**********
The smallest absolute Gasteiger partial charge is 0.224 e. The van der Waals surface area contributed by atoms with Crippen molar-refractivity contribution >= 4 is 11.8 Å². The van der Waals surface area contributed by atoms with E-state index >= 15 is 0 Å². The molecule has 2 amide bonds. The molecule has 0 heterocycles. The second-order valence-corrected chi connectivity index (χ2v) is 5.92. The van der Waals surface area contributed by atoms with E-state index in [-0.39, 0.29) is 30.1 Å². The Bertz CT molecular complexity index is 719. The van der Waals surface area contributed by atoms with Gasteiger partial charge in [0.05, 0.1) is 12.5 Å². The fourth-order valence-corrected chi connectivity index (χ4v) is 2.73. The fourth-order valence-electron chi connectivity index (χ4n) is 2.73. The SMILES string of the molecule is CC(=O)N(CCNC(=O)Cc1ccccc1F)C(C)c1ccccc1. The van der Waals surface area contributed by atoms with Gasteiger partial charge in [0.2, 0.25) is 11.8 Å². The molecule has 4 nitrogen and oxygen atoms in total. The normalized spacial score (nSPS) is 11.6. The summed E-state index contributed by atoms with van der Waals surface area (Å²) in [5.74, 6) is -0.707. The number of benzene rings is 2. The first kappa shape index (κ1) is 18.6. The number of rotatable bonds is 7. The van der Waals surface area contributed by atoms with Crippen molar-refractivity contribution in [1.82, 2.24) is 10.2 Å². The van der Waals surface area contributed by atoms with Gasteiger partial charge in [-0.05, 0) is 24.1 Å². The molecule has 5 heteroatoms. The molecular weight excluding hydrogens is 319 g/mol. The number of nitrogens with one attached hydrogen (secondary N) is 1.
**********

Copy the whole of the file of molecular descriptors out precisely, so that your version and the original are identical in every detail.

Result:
The smallest absolute Gasteiger partial charge is 0.224 e. The van der Waals surface area contributed by atoms with Crippen molar-refractivity contribution >= 4 is 11.8 Å². The van der Waals surface area contributed by atoms with E-state index >= 15 is 0 Å². The molecule has 2 amide bonds. The molecule has 0 heterocycles. The second-order valence-corrected chi connectivity index (χ2v) is 5.92. The van der Waals surface area contributed by atoms with E-state index in [-0.39, 0.29) is 30.1 Å². The Bertz CT molecular complexity index is 719. The van der Waals surface area contributed by atoms with Gasteiger partial charge in [0.05, 0.1) is 12.5 Å². The fourth-order valence-corrected chi connectivity index (χ4v) is 2.73. The fourth-order valence-electron chi connectivity index (χ4n) is 2.73. The SMILES string of the molecule is CC(=O)N(CCNC(=O)Cc1ccccc1F)C(C)c1ccccc1. The van der Waals surface area contributed by atoms with Gasteiger partial charge in [0.2, 0.25) is 11.8 Å². The molecule has 4 nitrogen and oxygen atoms in total. The normalized spacial score (nSPS) is 11.6. The summed E-state index contributed by atoms with van der Waals surface area (Å²) in [5.74, 6) is -0.707. The number of benzene rings is 2. The first kappa shape index (κ1) is 18.6. The number of rotatable bonds is 7. The van der Waals surface area contributed by atoms with Crippen molar-refractivity contribution in [1.82, 2.24) is 10.2 Å². The van der Waals surface area contributed by atoms with Gasteiger partial charge in [-0.05, 0) is 24.1 Å². The molecule has 5 heteroatoms. The molecular weight excluding hydrogens is 319 g/mol. The number of nitrogens with one attached hydrogen (secondary N) is 1.